The recipe for a peka is over a thousand years old, but still used today because it is the best way to preserve the richness of taste. You can put anything you choose under a peka – fish, crabs, shellfish, vegetables, chicken, lamb, pork, veal, etc. It takes a true master to make a good peka and so this skill is passed down from generation to generation. As delicious as a peka is to eat, it is as equally exciting to watch it cook. Have a seat on the grass, drink a little homemade rakija (brandy), and enjoy while you wait for your dinner.
Carp on a fork
There are several hundred popular recipes and ways to make carp around the world. However, experts consider the carp prepared on the right banks of the Danube River in Croatia the most delicious. Cleaned, split open, seasoned, and attached to a large fork, the carp slowly turns over a hot grill for several hours. All that it requires in the end is some enchanting wine from the nearby terraced vineyards that also descend all the way down to the Danube.
Croats have shocked the Japanese by launching an improved version of their traditional sashimi, calling it “croshimi” (CROatian saSHIMI). The most valued fresh seafood, such as the tail of Kvarner shrimp, is served on aromatic Mediterranean wild edible plants. Then the perfect variety of olive oil is selected, such as the one from the buža olive, while a sommelier picks out a top-quality autochthonous wine to complete the harmony, and selects a Dalmatian Pošip.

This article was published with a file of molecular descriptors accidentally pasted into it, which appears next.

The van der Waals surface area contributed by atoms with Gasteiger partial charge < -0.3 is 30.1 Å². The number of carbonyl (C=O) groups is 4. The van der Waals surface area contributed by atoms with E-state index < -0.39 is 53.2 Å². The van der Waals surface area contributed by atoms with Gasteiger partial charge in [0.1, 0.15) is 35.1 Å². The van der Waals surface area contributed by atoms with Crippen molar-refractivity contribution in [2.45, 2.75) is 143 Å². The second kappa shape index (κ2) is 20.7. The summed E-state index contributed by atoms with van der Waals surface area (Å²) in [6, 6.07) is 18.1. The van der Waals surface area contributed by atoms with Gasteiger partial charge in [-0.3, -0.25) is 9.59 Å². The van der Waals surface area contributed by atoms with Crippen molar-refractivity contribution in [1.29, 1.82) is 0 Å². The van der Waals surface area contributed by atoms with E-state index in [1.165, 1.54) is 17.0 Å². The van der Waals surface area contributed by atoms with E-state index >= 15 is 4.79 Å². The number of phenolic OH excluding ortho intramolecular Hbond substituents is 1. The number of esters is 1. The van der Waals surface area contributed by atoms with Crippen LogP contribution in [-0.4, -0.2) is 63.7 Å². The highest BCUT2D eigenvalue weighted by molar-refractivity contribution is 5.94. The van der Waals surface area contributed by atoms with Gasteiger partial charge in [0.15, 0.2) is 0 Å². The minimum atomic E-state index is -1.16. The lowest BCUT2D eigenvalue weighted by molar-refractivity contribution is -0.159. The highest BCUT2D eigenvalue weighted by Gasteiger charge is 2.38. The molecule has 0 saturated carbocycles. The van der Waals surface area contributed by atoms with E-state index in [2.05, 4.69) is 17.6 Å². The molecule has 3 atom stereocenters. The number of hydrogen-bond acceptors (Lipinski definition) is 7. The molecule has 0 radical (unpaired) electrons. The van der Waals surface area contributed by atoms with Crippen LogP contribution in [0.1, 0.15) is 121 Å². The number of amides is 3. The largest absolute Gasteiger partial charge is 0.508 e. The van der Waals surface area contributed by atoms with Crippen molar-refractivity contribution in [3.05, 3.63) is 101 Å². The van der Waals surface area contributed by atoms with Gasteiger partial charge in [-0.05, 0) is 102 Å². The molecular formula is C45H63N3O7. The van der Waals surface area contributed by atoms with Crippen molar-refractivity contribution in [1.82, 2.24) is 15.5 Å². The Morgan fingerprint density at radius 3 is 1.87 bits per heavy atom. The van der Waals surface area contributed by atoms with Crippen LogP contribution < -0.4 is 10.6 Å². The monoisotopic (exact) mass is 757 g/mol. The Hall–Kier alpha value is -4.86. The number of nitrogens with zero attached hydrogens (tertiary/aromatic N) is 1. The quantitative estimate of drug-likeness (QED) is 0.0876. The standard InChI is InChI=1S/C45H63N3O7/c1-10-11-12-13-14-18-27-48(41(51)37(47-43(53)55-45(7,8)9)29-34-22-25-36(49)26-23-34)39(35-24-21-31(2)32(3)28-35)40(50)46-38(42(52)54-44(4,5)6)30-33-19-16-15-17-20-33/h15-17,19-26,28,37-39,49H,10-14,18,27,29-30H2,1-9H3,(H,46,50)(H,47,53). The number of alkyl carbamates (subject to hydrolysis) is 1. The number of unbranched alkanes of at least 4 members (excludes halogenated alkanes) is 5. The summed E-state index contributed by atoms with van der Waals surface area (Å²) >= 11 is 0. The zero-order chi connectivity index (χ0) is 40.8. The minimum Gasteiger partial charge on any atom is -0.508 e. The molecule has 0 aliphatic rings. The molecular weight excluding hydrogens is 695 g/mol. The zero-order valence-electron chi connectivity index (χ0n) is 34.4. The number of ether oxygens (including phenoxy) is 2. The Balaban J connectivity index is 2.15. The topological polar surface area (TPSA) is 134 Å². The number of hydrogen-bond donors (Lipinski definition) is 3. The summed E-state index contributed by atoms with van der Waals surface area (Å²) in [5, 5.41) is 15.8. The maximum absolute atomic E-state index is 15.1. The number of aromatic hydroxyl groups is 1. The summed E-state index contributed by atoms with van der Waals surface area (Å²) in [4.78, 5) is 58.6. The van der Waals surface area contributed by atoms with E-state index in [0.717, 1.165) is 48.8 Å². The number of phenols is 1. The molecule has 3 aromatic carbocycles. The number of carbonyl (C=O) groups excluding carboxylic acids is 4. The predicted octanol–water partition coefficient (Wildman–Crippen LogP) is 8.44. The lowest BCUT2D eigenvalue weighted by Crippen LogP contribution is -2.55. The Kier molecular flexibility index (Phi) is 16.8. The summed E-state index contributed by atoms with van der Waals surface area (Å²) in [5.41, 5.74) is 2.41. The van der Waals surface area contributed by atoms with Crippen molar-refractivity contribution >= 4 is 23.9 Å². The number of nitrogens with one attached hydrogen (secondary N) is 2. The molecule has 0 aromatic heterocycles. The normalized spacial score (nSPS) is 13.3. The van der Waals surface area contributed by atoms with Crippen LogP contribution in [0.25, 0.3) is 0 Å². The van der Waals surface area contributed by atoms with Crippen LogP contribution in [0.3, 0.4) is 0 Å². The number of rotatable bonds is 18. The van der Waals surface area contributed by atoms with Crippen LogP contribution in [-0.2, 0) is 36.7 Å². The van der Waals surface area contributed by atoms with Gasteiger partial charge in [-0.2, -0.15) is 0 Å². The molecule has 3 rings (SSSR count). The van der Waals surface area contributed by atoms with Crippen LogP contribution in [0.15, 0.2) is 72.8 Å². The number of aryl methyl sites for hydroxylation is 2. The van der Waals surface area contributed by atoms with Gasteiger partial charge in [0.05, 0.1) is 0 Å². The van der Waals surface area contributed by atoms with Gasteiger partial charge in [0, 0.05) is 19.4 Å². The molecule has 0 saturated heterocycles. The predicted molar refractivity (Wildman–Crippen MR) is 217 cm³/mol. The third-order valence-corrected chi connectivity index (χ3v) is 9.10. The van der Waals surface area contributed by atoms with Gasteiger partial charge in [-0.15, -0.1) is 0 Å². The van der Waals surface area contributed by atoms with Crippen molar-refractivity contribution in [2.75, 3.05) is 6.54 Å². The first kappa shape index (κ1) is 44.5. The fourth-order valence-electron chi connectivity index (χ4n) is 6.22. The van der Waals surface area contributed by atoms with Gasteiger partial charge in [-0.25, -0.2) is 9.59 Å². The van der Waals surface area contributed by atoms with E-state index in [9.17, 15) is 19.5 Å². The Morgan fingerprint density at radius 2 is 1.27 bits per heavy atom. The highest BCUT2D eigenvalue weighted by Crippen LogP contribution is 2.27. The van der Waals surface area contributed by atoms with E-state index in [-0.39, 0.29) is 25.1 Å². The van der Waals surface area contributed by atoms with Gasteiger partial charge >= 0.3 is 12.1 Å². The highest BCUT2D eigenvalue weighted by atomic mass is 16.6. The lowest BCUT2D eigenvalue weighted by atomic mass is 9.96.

Strudel was invented for Austro-Hungarian emperors and generals, but it conquered the world through peaceful means. Today, the most delicious strudel is made in Croatia, and is called a štrukl. Made of cottage cheese and cream, whether salty or sweet, boiled, baked, or roasted, štrukls are always irresistible. Ask Angelina Jolie, who had Croatian chefs come and prepare štrukls for her in the restaurant at UN Headquarters in New York.
Croats love pršut (prosciutto), and have cultivated two supreme varieties – Dalmatian and Istrian. Both varieties are dried in the Bura wind and aged for at least a year. Istrian pršut is brushed with laurel leaves, rosemary, pepper, and garlic, while Dalmatian pršut is coated with a blend of hard flour and lard, and then slowly cold smoked. With delicacies such as these you must definitely taste some top Croatian wines – Istrian Teran with Istrian pršut, and Dalmatian Plavac Mali with Dalmatian pršut.
In Dalmatia, Zadar residents have been boasting for centuries how the sour cherries from their region – the famous Marasca – are the best sour cherries in the world. Modern scientists have corroborated the claim: the Marasca is superior to other varieties in terms of share of aromatic ingredients. The ultimate pleasure in this noble fruit is achieved through the following gastronomic ritual: using fresh Marasca sour cherries make a sorbet and drizzle with Marasca liqueur – the legendary Maraschino, a drink enjoyed by the royal family, and Alfred Hitchcock. This magnificent dessert is served in a room scented with Marasca perfume.
These are but a few of the thousand faces of Croatian gastronomy. Every region in Croatia abounds in tastes and aromas that will take your breath away. So do not wait – start your gastronomic adventure across Croatia today! Whether you choose the mainland or the coast, your taste buds will not be deprived!